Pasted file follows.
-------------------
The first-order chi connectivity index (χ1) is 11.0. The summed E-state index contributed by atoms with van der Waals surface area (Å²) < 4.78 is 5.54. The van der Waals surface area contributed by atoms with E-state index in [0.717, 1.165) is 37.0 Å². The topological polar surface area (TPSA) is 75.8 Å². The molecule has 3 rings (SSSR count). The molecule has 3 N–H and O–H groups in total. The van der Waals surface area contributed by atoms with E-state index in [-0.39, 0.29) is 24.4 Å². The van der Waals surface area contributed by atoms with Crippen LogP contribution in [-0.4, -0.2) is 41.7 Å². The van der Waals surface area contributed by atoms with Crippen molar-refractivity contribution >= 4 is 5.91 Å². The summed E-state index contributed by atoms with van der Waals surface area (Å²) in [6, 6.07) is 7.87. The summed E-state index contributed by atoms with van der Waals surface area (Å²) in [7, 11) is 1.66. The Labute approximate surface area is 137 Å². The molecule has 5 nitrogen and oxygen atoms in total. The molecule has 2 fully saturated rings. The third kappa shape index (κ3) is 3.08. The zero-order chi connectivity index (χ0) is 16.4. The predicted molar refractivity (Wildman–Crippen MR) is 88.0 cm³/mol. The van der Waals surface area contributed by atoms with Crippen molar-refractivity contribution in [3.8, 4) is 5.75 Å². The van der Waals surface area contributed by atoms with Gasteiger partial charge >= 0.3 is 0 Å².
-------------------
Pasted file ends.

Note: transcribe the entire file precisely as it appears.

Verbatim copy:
The first-order chi connectivity index (χ1) is 11.0. The summed E-state index contributed by atoms with van der Waals surface area (Å²) < 4.78 is 5.54. The van der Waals surface area contributed by atoms with E-state index in [0.717, 1.165) is 37.0 Å². The topological polar surface area (TPSA) is 75.8 Å². The molecule has 3 rings (SSSR count). The molecule has 3 N–H and O–H groups in total. The van der Waals surface area contributed by atoms with E-state index in [-0.39, 0.29) is 24.4 Å². The van der Waals surface area contributed by atoms with Crippen LogP contribution in [-0.4, -0.2) is 41.7 Å². The van der Waals surface area contributed by atoms with Crippen molar-refractivity contribution >= 4 is 5.91 Å². The summed E-state index contributed by atoms with van der Waals surface area (Å²) in [6, 6.07) is 7.87. The summed E-state index contributed by atoms with van der Waals surface area (Å²) in [7, 11) is 1.66. The Labute approximate surface area is 137 Å². The molecule has 5 nitrogen and oxygen atoms in total. The molecule has 2 fully saturated rings. The third kappa shape index (κ3) is 3.08. The zero-order chi connectivity index (χ0) is 16.4. The predicted molar refractivity (Wildman–Crippen MR) is 88.0 cm³/mol. The van der Waals surface area contributed by atoms with Crippen molar-refractivity contribution in [3.8, 4) is 5.75 Å². The van der Waals surface area contributed by atoms with Gasteiger partial charge >= 0.3 is 0 Å².